British Political Pop 1990-2005

This is the second of a pair of compilation CDs giving one potential outline of how British pop acts tackled politics. This CD looks at the post-Thatcher era, from 1990 onwards. This coincides with my own life as a voter – the first time I was eligible to vote was in the 1992 general election.

“Bigotry, intolerance and racial intolerance!” Gary Clail had a long and honourable association with Tackhead, producing hard-edged, politically-themed dance records through the Thatcher years. This bizarre record, festooned with italo piano riffs and decadent diva vocals, was his land-grab on the mainstream. Its big-picture conclusions – “There’s something wrong with human nature!” – clumsy lyrics and none-more-passionate vocal ranting have made it a weathervane for cynicism about political pop, but for all the easy laughs it’s still a very enjoyable record.

“Stand up and beg for Sergeant Kirby” Like most of Carter’s songs “Bloodsport” tackles a specific issue, in this case racist abuse in army barracks. Like most of Carter’s songs it is also undermined slightly by its vaguely feeble wordplay (“The coldest stream guards of them all”??) but for eye-popping anger and cheapo drum machine pop you couldn’t beat them. Here the machines are coaxed into a glitterbeat rhythm that puts the song into a strange agitpop-schaffel territory.

SIMPLY RED – “Wonderland”
“The end of an era, our future no clearer” A quite bad record – limp melody, limpid singing – but one I feel a personal connection to. In April 1992 I was backpacking round Europe and anticipating returning to a Labour government: no luck. The friend I was with had this Simply Red song, about the fall of Thatcher, on a tape and I listened to it repeatedly and sadly on European trains as the reports of a Tory victory came through. I’m disappointed I downloaded it as I remember it as being much more forceful and incisive than it is: it still sounds like the end of something, though.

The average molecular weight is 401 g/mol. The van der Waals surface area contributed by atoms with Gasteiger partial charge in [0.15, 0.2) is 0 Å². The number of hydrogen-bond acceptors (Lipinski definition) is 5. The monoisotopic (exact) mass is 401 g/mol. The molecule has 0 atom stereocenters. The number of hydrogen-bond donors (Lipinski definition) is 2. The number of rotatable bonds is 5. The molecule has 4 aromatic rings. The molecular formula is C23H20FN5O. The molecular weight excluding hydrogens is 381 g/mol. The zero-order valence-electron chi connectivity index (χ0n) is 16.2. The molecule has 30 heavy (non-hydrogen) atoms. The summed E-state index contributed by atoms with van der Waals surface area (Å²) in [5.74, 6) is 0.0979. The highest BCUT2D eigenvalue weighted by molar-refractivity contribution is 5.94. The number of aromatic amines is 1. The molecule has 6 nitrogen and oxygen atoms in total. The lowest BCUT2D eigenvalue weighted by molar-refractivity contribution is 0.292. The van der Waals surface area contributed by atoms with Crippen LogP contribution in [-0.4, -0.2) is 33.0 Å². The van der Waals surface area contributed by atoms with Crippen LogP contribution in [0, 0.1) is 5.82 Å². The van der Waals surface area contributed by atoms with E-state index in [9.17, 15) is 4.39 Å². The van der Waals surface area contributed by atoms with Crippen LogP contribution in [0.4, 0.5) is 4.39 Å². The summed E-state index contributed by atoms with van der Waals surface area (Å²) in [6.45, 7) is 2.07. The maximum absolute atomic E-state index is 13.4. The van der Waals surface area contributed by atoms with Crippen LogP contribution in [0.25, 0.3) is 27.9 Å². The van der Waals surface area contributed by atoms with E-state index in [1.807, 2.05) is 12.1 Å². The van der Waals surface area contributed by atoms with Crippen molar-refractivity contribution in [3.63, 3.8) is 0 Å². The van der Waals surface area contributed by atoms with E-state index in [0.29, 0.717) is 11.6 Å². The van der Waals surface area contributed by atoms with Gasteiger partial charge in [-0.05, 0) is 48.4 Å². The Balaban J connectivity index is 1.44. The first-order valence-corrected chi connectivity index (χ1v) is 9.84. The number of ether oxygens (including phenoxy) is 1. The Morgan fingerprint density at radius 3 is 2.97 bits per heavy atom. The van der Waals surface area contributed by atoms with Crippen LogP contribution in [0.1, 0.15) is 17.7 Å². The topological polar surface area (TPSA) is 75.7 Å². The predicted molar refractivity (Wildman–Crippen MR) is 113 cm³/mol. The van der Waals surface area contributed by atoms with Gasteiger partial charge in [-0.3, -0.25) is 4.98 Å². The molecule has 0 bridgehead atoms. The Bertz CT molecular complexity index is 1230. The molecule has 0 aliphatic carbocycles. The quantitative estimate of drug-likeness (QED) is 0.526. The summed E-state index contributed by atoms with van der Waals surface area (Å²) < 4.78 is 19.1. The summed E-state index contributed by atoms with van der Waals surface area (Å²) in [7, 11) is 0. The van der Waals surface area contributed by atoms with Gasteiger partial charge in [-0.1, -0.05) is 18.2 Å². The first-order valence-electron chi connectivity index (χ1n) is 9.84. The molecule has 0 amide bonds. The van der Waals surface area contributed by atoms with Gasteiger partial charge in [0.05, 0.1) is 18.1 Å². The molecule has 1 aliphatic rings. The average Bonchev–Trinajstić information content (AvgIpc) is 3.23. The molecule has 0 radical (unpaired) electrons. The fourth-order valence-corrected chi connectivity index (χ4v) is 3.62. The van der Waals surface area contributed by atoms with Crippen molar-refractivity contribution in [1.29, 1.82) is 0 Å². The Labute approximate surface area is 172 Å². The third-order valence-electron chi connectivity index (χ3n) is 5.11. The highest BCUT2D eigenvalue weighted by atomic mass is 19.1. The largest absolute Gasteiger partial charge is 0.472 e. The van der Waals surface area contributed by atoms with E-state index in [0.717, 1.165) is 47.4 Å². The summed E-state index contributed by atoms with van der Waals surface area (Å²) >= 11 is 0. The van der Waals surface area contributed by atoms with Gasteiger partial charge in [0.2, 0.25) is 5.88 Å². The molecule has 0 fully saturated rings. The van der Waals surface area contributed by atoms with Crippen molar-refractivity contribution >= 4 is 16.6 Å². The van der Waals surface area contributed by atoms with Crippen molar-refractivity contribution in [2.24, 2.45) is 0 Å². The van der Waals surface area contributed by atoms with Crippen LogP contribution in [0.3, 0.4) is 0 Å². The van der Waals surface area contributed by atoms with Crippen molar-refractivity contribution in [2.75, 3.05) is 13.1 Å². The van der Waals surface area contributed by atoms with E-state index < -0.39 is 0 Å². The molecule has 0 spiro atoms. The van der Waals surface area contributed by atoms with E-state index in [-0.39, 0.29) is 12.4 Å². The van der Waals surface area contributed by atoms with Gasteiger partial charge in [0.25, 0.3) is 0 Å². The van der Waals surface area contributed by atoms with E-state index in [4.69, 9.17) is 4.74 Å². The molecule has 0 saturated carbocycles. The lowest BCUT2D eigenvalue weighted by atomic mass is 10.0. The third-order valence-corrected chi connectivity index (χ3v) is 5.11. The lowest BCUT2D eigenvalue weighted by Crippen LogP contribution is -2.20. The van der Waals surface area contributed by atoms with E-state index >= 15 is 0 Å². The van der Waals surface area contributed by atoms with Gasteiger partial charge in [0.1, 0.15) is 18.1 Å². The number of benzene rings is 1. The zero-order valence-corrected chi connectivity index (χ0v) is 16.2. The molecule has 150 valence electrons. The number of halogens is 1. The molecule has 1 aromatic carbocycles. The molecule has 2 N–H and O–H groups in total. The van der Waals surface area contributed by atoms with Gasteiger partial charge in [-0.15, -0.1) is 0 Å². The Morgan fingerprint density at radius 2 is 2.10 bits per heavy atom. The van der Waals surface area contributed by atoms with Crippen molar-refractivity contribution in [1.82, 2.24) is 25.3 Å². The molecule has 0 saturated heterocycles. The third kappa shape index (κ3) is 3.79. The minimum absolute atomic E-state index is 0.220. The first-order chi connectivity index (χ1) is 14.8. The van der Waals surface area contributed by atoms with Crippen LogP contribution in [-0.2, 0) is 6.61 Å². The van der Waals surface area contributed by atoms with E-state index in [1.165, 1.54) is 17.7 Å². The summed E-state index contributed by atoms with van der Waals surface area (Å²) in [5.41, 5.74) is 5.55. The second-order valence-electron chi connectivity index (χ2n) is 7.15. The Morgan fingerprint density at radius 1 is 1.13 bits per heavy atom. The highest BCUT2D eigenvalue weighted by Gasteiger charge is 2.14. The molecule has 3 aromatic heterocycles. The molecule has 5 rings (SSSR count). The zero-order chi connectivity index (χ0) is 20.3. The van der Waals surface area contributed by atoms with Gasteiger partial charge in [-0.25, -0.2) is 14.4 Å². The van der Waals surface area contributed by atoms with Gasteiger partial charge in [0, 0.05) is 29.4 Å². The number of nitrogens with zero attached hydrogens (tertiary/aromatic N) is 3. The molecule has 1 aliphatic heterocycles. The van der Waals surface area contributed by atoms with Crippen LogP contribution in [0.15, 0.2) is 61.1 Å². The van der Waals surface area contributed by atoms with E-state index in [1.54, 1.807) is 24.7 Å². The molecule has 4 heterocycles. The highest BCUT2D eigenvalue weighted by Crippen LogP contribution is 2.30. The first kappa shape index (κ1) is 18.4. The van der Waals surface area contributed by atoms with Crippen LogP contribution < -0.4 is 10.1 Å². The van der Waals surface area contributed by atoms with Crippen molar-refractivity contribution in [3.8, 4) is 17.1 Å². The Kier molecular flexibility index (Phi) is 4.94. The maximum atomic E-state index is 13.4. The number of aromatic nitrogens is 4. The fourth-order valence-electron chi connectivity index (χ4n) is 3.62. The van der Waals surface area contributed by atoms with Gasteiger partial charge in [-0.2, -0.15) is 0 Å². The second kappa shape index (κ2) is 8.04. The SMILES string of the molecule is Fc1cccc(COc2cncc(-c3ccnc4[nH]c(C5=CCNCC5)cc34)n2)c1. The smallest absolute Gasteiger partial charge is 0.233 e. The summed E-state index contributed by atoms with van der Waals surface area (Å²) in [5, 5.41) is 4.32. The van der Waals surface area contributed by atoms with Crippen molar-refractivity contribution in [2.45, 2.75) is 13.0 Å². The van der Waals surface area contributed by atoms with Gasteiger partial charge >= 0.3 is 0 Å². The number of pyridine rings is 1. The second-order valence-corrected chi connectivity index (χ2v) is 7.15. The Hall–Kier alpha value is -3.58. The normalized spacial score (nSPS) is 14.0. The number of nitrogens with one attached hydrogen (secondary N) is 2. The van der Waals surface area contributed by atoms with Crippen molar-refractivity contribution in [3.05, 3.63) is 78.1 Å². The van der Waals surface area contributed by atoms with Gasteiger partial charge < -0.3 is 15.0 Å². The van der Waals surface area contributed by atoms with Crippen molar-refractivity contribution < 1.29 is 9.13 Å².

CREDIT TO THE NATION – “Call It What You Want”
“Lots of people all they need is a push!” 1993-4 saw a resurgence (of sorts) of political pop, with bands politicised by Tory harrying of dance culture making agitated hip-hop-fuelled rock, and the ‘New Wave Of New Wave’ groups creating exactly what the name suggested. Backed by the weekly press for a while, the records were fairly unpopular and when Britpop came along the media dropped ‘collision pop’ at once. The link between indie and left politics may have held, but the need to express it lyrically was gone.

The specific issue fuelling ‘collision pop’ was racism, specifically the rise of the fascist British National Party, which won its first ever council seat in 1993 in Tower Hamlets in London. This explains the anti-fascist message of “Call It What You Want”, enthusiastic hip-hop whose sampling of Nirvana grabbed student ears (like mine!) immediately. Rapping deficiencies notwithstanding this record stands up very well. Ah, the snakebite-lacquered dancefloors of my youth!

CHUMBAWAMBA – “Timebomb”
“Unattended at a railway station, in the litter at the dancehalls” The IRA bombing campaign of the early 90s saw London targeted regularly: hence this terrorist-themed dance-pop hit (maybe MIA should cover it). Despite being catchy as hell this didn’t sell, and is now just one more nostalgic anthem for me.

HUGGY BEAR – “Herjazz”
“This is happening without your permission!” The British wing of Riot Grrrl in full voice. The theme is male co-option of a feminist revolution, and on Radio 1 this sounded genuinely like nothing else. It also sounded petulant, incompetent, confused blah blah blah – none of this mattered cos modern punk scenes are always about micromarketing, one-to-one targeting, personal wake-up calls and doubtless “Herjazz” caused a few. I was no way part of the target demographic and got on with my life.

PULP – “I Spy”
“It’s more a case of haves against haven’ts” Britpop was political mostly by inference – most of the songwriters liked to try a bit of social commentary, but tracks like “Girls And Boys” are documentary, not editorial. Pulp, no surprise since they grew up as a band in the 80s, wrote some obviously political songs – eg “Cocaine Socialism” – but Different Class while never prescriptive, is all about the curdling of class and sex, and “I Spy” goes straight to the resentful, righteous groin of the matter.

D:REAM – “Things Can Only Get Better”
“You ain’t ever gonna know me – but I know you” Some songs have politics thrust upon them. D:Ream’s uplifin’ house hit from 1994 was adopted by the New Labour team for its 1997 campaign. From an eight-year distance the razzmatazz of New Labour looks staggeringly naff, and even at the time nobody liked this song, but like Bill Clinton’s sax it marked the moment at which the political establishment declared “Hey, we’re aware of pop music.” May sound a bit sour now.